The child went by ambulance to the CUH where (his Dad) and I watched helplessly while he had a seizure. His eyes rolled in his head and he was frothing from the mouth. He was resuscitated in front of us. Doctors and nurses worked tirelessly to save his life, unlike the occupants of the car that knocked him down who failed even to raise the alarm. All they cared about was not getting caught.

His mother said that her precious son was put on life support and transferred by special ambulance to Temple Street Children’s Hospital in Dublin.

She and her husband travelled to Dublin with “a feeling of terror.” Doctors subsequently informed them the toddler had suffered a broken collarbone, shoulder blade, a fractured hip and a collapsed lung, a bleed on the brain and a diffuse axon brain injury. 

The mother said that their “perfect happy healthy little boy would have to fight the bravest battle of his tender age of two and eight months.”

The woman said the incident with her son made national news and her children were being asked in school if their brother had died. 

All of their extended family made the six-hour road trip from Dublin to Cork every week to be at the toddler’s bedside.

The mother said that her son incurred a permanent traumatic brain injury which he will suffer with for the rest of his life.

He suffers with his speech, his processing is slower, his understanding of things isn’t as it should be. He is too young for neuro assessment but he could have learning difficulties and an intellectual disability. The family was told he would probably stay dependent on them for the rest of his life. 

The woman said they didn’t feel safe in their home. They also face a constant round of medical appointments. She thanked doctors, gardaí and the community for their support in the wake of the tragedy.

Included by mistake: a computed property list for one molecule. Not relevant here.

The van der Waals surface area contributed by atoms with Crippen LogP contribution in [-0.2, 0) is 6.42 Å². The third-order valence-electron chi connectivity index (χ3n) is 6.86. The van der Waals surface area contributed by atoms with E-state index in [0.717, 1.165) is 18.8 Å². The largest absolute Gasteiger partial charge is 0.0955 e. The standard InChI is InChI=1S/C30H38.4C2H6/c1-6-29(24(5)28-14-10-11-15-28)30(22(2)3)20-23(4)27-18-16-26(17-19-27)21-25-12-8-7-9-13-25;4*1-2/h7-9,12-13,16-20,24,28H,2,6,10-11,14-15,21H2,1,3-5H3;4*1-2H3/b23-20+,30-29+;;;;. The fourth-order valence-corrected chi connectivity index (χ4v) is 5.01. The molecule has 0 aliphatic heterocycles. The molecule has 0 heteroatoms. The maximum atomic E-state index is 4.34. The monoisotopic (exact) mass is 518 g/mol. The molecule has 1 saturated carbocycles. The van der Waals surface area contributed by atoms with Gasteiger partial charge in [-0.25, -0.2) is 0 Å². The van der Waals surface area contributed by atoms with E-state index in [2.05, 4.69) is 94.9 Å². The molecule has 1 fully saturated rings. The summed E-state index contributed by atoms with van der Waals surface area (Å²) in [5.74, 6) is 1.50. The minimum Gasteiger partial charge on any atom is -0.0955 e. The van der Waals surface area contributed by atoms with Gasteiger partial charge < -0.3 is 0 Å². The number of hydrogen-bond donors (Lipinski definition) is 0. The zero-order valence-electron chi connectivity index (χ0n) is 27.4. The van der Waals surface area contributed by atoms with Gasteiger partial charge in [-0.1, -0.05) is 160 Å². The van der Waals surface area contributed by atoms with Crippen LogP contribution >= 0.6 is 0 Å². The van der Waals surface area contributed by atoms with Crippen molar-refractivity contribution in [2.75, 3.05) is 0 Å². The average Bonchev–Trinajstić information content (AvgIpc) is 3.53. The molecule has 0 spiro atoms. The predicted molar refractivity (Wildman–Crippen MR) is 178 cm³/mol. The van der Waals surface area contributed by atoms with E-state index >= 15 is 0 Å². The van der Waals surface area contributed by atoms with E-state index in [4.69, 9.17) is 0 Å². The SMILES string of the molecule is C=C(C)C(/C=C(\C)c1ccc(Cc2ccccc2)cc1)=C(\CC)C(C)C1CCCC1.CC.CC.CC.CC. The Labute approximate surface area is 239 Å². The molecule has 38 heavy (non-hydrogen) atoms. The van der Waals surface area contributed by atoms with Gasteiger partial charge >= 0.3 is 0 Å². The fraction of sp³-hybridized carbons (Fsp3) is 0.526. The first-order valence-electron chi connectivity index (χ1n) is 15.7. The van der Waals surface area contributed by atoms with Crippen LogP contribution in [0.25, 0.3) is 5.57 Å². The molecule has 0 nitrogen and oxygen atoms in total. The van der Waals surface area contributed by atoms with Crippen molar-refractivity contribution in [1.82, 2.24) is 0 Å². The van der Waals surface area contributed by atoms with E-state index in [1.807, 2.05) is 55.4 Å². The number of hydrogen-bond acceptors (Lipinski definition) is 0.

‘inexplicable’

O’Reilly was charged with dangerous driving causing serious bodily harm to the toddler after he was arrested at his home the day after the hit and run. The car was recovered a short distance from the accident. It was found to be in an unroadworthy condition. 

O’Reilly was also charged with driving a dangerously defective vehicle and with failing to stop, failing to keep his vehicle at the scene of an incident and failing to report the incident to gardaí.

He was charged with a series of other motoring offences including driving without a licence, failing to produce a driving licence, driving without insurance and failing to produce a certificate of insurance.

He was also charged with possessing stolen property found in the boot of the car, a skill saw, a plane, an angle grinder and a 110-volt transformer. He pleaded guilty to all of the charges. 

Siobhan Lankford, SC, representing O’Reilly asked the court to consider his early guilty plea and his relatively young age. Her client comes from a difficult background and suffers from intellectual challenges. He is without previous convictions. He has expressed remorse for his actions. 

Judge O’Donnabhain said that it was “inexplicable” that O’Reilly had driven away from the scene leaving a child knocked down on the side of the road. 

He jailed him for four years and said that O’Reilly was “running wild” before he entered Oberstown. He disqualified him from driving for twenty years.

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About the author:

Olivia Kelleher